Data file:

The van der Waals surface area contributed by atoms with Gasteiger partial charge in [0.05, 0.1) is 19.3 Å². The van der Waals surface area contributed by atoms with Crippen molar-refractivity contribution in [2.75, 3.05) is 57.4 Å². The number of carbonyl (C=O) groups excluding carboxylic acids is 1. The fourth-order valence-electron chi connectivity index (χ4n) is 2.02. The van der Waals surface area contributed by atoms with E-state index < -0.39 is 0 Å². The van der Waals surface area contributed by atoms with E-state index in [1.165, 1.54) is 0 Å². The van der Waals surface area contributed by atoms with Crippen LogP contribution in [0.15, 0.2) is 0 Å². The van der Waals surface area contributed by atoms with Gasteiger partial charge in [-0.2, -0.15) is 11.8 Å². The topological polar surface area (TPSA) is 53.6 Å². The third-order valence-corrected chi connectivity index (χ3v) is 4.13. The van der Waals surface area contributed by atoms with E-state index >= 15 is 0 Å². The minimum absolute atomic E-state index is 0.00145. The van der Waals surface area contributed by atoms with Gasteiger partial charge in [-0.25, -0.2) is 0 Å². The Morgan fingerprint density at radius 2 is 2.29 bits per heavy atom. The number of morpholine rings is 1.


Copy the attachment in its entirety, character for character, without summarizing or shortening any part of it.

The van der Waals surface area contributed by atoms with Gasteiger partial charge in [0.05, 0.1) is 19.3 Å². The van der Waals surface area contributed by atoms with Crippen molar-refractivity contribution in [2.75, 3.05) is 57.4 Å². The number of carbonyl (C=O) groups excluding carboxylic acids is 1. The fourth-order valence-electron chi connectivity index (χ4n) is 2.02. The van der Waals surface area contributed by atoms with E-state index < -0.39 is 0 Å². The van der Waals surface area contributed by atoms with E-state index in [1.165, 1.54) is 0 Å². The van der Waals surface area contributed by atoms with Crippen LogP contribution in [0.15, 0.2) is 0 Å². The van der Waals surface area contributed by atoms with Gasteiger partial charge in [-0.2, -0.15) is 11.8 Å². The topological polar surface area (TPSA) is 53.6 Å². The third-order valence-corrected chi connectivity index (χ3v) is 4.13. The van der Waals surface area contributed by atoms with E-state index >= 15 is 0 Å². The minimum absolute atomic E-state index is 0.00145. The van der Waals surface area contributed by atoms with Gasteiger partial charge in [-0.25, -0.2) is 0 Å². The Morgan fingerprint density at radius 2 is 2.29 bits per heavy atom. The number of morpholine rings is 1.